Why should you read “Midnight’s Children”? – Iseult Gillespie

Why should you read “Midnight’s Children”? – Iseult Gillespie

It begins with a countdown. On August 14th, 1947, a woman in Bombay goes into labor
as the clock ticks towards midnight. Across India, people hold their breath
for the declaration of independence after nearly two centuries of British
occupation and rule. And at the stroke of midnight, a squirming infant and two new
nations are born in perfect synchronicity. These events form the foundation
of “Midnight’s Children,” a dazzling novel by the British-Indian
author Salman Rushdie. The baby who is the exact same age
as the nation is Saleem Sinai, the novel’s protagonist. His narrative stretches over
30 years of his life, jumping backwards and forwards in time
to speculate on family secrets and deep-seated mysteries. These include the greatest enigma of all:
Saleem has magic powers, and they’re somehow related
to the time of his birth. And he’s not the only one. All children born in and around
the stroke of midnight are imbued with extraordinary powers; like Parvati the Witch,
a spectacular conjurer; and Saleem’s nemesis Shiva,
a gifted warrior. With his powers of telepathy, Saleem forges connections with a
vast network of the children of midnight— including a figure who can step
through time and mirrors, a child who changes their gender
when immersed in water, and multilingual conjoined twins. Saleem acts as a delightful guide
to magical happenings and historical context alike. Although his birthday is a day
of celebration, it also marks a turbulent period
in Indian history. In 1948, the leader of the Indian
independence movement, Mahatma Gandhi, was assassinated. Independence also coincided
with Partition, which divided British-controlled India into the two nations of India
and Pakistan. This contributed to the outbreak of
the Indo-Pakistani Wars in 1965 and 1971. Saleem touches on all this and more, tracing the establishment
of Bangladesh in 1971 and the emergency rule of Indira Gandhi. This vast historical frame is one
reason why “Midnight’s Children” is considered one of the most illuminating
works of postcolonial literature ever written. This genre typically addresses the
experience of people living in colonized and formerly colonized countries, and explores the fallout through themes
like revolution, migration, and identity. Rushdie, who like Saleem was born in 1947,
was educated in India and Britain, and is renowned for his cross-continental
histories, political commentary, and magical realism. He enriches “Midnight’s Children”
with a plethora of Indian and Pakistani cultural references, from family traditions to food,
religion and folktales. Scribbling by night under the
watchful eyes of his lover Padma, Saleem’s frame narrative echoes
that of “1001 Nights,” where a woman named Scheherazade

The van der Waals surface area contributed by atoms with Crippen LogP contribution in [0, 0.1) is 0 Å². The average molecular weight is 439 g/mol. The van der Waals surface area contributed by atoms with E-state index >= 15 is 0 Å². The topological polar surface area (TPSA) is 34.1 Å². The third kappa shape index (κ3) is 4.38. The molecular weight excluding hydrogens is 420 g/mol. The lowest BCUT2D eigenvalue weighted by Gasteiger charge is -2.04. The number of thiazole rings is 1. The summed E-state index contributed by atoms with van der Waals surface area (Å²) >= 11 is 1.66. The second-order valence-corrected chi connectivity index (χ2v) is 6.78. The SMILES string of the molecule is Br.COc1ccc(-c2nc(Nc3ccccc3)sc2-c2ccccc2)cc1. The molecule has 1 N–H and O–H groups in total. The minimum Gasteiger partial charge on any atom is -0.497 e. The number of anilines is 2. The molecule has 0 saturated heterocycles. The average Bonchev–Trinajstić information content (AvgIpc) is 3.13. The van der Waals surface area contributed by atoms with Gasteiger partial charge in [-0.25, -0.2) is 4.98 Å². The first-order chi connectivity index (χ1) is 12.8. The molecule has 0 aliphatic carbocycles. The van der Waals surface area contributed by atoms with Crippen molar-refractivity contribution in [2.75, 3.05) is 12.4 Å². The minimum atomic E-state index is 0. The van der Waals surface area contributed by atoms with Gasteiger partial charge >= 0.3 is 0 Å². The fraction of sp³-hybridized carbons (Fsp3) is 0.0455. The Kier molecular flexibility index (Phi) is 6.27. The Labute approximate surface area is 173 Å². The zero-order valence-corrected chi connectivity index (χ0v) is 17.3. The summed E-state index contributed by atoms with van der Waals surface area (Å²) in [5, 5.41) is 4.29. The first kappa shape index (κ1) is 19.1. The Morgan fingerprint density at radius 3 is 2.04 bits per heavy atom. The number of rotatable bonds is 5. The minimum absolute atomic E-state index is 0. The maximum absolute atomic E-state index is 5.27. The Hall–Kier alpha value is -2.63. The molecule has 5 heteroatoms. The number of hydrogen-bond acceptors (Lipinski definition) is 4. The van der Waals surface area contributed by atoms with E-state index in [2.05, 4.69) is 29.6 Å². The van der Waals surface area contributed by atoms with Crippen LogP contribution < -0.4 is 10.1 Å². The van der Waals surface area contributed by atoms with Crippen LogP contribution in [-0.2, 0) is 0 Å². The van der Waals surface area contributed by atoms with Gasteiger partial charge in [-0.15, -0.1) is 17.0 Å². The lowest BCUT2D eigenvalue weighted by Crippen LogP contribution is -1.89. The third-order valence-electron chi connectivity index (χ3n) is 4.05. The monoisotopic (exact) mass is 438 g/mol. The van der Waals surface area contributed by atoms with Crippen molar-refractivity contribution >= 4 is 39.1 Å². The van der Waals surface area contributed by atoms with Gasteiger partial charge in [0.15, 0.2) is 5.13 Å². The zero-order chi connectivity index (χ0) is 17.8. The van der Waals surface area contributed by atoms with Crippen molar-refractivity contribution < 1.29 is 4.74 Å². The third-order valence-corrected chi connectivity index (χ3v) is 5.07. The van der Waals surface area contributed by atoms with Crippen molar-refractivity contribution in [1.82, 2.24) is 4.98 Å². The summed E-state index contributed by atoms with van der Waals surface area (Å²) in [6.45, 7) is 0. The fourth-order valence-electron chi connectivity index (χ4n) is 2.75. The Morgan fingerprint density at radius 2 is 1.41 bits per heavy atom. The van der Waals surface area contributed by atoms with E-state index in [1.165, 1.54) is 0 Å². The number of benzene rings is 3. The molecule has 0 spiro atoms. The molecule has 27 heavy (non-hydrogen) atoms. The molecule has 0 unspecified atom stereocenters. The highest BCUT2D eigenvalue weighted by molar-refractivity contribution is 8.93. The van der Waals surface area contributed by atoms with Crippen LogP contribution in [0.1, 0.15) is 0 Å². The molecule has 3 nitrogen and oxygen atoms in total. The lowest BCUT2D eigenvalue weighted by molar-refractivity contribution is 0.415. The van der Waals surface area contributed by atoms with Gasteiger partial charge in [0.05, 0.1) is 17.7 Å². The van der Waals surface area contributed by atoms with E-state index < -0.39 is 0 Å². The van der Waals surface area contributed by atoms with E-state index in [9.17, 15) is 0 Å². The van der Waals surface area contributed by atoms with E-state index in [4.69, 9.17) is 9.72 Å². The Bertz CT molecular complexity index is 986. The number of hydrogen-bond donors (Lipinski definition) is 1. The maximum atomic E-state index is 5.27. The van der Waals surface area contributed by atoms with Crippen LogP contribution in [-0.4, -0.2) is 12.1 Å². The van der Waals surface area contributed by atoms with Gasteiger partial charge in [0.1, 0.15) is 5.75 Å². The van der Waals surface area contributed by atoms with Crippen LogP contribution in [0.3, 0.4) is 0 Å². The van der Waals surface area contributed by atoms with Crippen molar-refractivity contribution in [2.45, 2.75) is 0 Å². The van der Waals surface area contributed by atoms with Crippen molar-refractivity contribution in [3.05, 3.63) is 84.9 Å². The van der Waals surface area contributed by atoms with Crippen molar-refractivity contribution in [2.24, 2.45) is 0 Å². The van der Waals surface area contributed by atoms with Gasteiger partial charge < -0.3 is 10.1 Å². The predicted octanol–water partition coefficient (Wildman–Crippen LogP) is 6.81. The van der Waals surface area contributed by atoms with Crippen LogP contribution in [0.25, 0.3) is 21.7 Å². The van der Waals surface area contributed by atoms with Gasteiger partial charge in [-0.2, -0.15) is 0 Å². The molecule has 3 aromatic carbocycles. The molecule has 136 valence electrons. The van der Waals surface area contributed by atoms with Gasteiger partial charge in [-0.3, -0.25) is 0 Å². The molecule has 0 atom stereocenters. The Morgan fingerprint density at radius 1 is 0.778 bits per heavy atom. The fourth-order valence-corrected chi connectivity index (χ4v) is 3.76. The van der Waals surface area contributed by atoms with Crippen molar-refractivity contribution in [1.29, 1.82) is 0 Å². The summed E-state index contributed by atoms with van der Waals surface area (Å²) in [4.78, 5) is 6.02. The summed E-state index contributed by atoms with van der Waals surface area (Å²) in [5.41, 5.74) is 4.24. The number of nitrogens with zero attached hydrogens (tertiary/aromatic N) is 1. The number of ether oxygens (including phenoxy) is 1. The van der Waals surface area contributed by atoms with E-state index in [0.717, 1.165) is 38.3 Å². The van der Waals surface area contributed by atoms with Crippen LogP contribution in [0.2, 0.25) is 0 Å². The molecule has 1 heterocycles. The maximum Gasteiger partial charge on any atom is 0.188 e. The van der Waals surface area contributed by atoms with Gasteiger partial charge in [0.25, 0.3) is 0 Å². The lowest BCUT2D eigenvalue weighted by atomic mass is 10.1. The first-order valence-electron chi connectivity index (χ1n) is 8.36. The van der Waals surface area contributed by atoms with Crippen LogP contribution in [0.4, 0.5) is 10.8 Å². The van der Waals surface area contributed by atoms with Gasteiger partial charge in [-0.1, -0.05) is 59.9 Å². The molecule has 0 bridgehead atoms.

tells her king a series of stories to keep herself alive. And as Saleem sees it, 1001 is “the number of night, of magic,
of alternative realities.” Over the course of the novel, Rushdie dazzles us with
multiple versions of reality. Sometimes, this is like reading
a rollercoaster. Saleem narrates: “Who what am I? My answer: I am everyone everything whose being-in-
the-world affected was affected by mine. I am anything that happens
after I’ve gone which would not have happened
if I had not come. Nor am I particularly exceptional
in this matter; each ‘I,’ every one of the now-six-
hundred-million-plus of us, contains a similar multitude. I repeat for the last time: to understand me,
you’ll have to swallow a world.” Saleem’s narrative often has
a breathless quality— and even as Rushdie depicts the
cosmological consequences of a life, he questions the idea that we can ever
condense history into a single narrative. His mind-bending plot and
shapeshifting characters have garnered continuing
fascination and praise. Not only did “Midnight’s Children” win
the prestigious Man Booker Prize in its year of publication, but in a 2008 competition that pitted
all 39 winners against each other, it was named the best of all the winners. In a masterpiece of epic proportions, Rushdie reveals that there
are no singular truths— rather, it’s wiser to believe in several
versions of reality at once, hold many lives in the
palms of our hands, and experience multiple moments
in a single stroke of the clock.

18 thoughts on “Why should you read “Midnight’s Children”? – Iseult Gillespie

  1. Reminds me of House of the Spirits which’s similar only there’s only one person with magical powers and it takes place in Chile. It also focuses more on a single family’s history but that history is tied to the going’s on of Chile during that time span so it doesn’t take place in isolation.

  2. Both this book and the "Satanic verses" are highly overrated. I preffer other fantasy books instead of such "realistic" creations. This guy got huge attention because his death sentence in absentia for the "Satanic verses". My opinion – not worth it…

  3. I was thinking if a video on one of the books of the famous German writer Herman Hesse could be the next in this series of video.
    A video on Siddhartha or Narcissus and Goldmund could be, potentially, a really great video to focus on. ☝🏻

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